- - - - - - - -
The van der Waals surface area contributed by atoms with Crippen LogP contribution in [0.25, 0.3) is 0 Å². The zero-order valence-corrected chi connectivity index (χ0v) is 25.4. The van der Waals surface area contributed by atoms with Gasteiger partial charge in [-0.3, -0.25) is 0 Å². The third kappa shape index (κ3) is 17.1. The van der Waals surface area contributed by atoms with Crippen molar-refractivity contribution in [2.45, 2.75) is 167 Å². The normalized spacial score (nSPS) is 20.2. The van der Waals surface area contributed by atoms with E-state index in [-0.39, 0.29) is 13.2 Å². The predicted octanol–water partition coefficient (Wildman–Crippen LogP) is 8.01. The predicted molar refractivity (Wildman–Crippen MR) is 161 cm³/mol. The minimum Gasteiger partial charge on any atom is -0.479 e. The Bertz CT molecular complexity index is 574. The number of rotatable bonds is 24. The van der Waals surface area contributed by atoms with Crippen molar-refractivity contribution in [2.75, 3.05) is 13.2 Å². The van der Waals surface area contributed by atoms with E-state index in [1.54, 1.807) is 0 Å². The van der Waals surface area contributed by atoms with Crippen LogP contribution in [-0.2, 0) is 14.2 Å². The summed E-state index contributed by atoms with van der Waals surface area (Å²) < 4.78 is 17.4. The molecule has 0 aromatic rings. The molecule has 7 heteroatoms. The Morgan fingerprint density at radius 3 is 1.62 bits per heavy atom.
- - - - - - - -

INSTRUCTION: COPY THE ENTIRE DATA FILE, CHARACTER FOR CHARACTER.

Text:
The van der Waals surface area contributed by atoms with Crippen LogP contribution in [0.25, 0.3) is 0 Å². The zero-order valence-corrected chi connectivity index (χ0v) is 25.4. The van der Waals surface area contributed by atoms with Gasteiger partial charge in [-0.3, -0.25) is 0 Å². The third kappa shape index (κ3) is 17.1. The van der Waals surface area contributed by atoms with Crippen molar-refractivity contribution in [2.45, 2.75) is 167 Å². The normalized spacial score (nSPS) is 20.2. The van der Waals surface area contributed by atoms with E-state index in [-0.39, 0.29) is 13.2 Å². The predicted octanol–water partition coefficient (Wildman–Crippen LogP) is 8.01. The predicted molar refractivity (Wildman–Crippen MR) is 161 cm³/mol. The minimum Gasteiger partial charge on any atom is -0.479 e. The Bertz CT molecular complexity index is 574. The number of rotatable bonds is 24. The van der Waals surface area contributed by atoms with Crippen molar-refractivity contribution in [2.75, 3.05) is 13.2 Å². The van der Waals surface area contributed by atoms with E-state index in [1.54, 1.807) is 0 Å². The van der Waals surface area contributed by atoms with Crippen LogP contribution in [-0.2, 0) is 14.2 Å². The summed E-state index contributed by atoms with van der Waals surface area (Å²) < 4.78 is 17.4. The molecule has 0 aromatic rings. The molecule has 7 heteroatoms. The Morgan fingerprint density at radius 3 is 1.62 bits per heavy atom.